Rare river dolphin ‘now extinct’

    A freshwater dolphin found only in China is now “likely to be extinct”, a team of scientists has concluded.
    The researchers failed to spot any Yangtze river dolphins, also known as baijis, during an extensive six-week survey of the mammals’ habitat.

    The team, writing in Biology Letters journal, blamed unregulated fishing as the main reason behind their demise.

    If confirmed, it would be the first extinction of a large vertebrate for over 50 years.

    The World Conservation Union’s Red List of Threaten Species currently classifies the creature as “critically endangered”.

    Sam Turvey of the Zoological Society of London (ZSL), one of the paper’s co-authors, described the findings as a “shocking tragedy”.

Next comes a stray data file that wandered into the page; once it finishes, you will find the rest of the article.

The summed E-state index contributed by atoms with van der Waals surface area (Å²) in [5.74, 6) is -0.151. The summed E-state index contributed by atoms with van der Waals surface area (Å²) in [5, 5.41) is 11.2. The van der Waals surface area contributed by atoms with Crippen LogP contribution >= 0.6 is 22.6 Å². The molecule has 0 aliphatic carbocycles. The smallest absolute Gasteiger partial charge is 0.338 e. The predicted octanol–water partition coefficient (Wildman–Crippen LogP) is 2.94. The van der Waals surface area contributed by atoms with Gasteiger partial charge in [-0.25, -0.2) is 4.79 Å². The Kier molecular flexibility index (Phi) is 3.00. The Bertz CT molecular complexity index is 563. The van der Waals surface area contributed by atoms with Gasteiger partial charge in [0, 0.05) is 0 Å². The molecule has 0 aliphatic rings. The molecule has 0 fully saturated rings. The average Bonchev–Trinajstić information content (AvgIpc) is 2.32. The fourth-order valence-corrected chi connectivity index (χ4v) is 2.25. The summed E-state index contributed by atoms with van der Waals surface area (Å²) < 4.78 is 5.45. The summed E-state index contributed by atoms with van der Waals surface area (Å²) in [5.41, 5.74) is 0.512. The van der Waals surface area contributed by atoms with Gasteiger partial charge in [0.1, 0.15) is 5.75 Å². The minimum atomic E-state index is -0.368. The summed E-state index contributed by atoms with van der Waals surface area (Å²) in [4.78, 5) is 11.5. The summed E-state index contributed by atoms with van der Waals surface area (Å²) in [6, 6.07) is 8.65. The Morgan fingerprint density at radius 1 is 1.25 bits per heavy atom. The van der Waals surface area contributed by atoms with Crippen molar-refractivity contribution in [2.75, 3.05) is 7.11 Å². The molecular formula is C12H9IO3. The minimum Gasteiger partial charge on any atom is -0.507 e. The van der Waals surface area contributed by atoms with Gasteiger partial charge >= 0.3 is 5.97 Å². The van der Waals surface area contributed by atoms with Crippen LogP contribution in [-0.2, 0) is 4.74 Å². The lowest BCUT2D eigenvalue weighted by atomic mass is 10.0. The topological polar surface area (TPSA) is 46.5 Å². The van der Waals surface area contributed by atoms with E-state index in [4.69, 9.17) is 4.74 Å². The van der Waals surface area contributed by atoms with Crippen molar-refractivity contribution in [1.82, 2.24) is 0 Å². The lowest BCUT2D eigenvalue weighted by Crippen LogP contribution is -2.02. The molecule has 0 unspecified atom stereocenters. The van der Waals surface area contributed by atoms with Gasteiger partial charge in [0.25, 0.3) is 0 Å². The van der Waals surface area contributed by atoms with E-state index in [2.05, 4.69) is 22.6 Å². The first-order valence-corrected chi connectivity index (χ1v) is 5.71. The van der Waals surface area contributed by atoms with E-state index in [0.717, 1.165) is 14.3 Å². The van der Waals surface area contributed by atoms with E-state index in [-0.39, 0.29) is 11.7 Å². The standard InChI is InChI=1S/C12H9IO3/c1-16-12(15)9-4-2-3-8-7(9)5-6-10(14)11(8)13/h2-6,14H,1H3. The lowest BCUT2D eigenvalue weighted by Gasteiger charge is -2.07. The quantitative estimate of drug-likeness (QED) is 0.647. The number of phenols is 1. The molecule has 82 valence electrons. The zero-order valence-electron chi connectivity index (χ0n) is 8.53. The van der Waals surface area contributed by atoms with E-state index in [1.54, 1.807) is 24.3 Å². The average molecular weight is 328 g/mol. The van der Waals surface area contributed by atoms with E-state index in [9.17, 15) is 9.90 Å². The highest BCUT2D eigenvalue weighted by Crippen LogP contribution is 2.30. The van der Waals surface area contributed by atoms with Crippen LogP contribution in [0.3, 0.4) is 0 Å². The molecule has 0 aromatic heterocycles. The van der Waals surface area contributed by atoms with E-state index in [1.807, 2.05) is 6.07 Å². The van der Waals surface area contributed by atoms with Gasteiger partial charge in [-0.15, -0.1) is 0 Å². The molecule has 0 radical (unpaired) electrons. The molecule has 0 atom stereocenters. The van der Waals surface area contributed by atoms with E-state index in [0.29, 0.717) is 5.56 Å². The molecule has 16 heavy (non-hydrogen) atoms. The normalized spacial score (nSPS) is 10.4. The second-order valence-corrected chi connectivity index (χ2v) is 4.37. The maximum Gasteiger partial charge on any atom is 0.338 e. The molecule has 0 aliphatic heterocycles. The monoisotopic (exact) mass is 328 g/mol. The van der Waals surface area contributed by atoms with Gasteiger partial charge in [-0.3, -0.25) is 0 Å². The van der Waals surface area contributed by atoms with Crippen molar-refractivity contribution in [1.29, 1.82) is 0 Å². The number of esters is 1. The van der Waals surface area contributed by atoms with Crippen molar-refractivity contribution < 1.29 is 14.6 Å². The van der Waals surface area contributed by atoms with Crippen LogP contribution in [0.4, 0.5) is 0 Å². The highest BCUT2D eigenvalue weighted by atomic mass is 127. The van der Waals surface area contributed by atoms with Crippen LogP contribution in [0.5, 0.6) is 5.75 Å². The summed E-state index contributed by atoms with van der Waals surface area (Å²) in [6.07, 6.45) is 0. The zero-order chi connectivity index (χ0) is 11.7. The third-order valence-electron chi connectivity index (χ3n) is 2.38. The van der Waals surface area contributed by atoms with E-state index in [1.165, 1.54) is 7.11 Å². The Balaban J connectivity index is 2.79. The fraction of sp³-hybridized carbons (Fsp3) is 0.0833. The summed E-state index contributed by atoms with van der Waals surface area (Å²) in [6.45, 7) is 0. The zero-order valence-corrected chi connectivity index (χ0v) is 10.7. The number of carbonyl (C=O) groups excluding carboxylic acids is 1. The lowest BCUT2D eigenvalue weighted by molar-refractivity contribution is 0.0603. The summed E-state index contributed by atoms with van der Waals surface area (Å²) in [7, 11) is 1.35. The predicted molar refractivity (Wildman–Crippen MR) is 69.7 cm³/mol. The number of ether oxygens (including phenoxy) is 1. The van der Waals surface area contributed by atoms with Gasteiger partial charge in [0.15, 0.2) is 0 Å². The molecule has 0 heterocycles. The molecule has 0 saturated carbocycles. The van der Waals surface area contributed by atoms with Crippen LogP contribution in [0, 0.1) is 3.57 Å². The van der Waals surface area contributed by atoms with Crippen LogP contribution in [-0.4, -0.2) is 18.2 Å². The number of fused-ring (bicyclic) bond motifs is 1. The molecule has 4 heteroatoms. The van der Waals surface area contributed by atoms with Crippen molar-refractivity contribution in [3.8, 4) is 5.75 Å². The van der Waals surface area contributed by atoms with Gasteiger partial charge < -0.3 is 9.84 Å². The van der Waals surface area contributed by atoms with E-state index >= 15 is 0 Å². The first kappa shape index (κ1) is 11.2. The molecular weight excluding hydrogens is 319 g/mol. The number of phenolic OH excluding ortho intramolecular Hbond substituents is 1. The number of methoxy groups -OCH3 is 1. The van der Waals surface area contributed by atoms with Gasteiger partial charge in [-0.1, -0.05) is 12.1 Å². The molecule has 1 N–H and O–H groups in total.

“The Yangtze river dolphin was a remarkable mammal that separated from all other species over 20 million years ago,” Dr Turvey explained.


    “This extinction represents the disappearance of a complete branch of the evolutionary tree of life and emphasises that we have yet to take full responsibility in our role as guardians of the planet.”

    If confirmed, it would be the first extinction of a large vertebrate for over 50 years.

    Rare river dolphin 'now extinct' 1

    [Read More: BBC]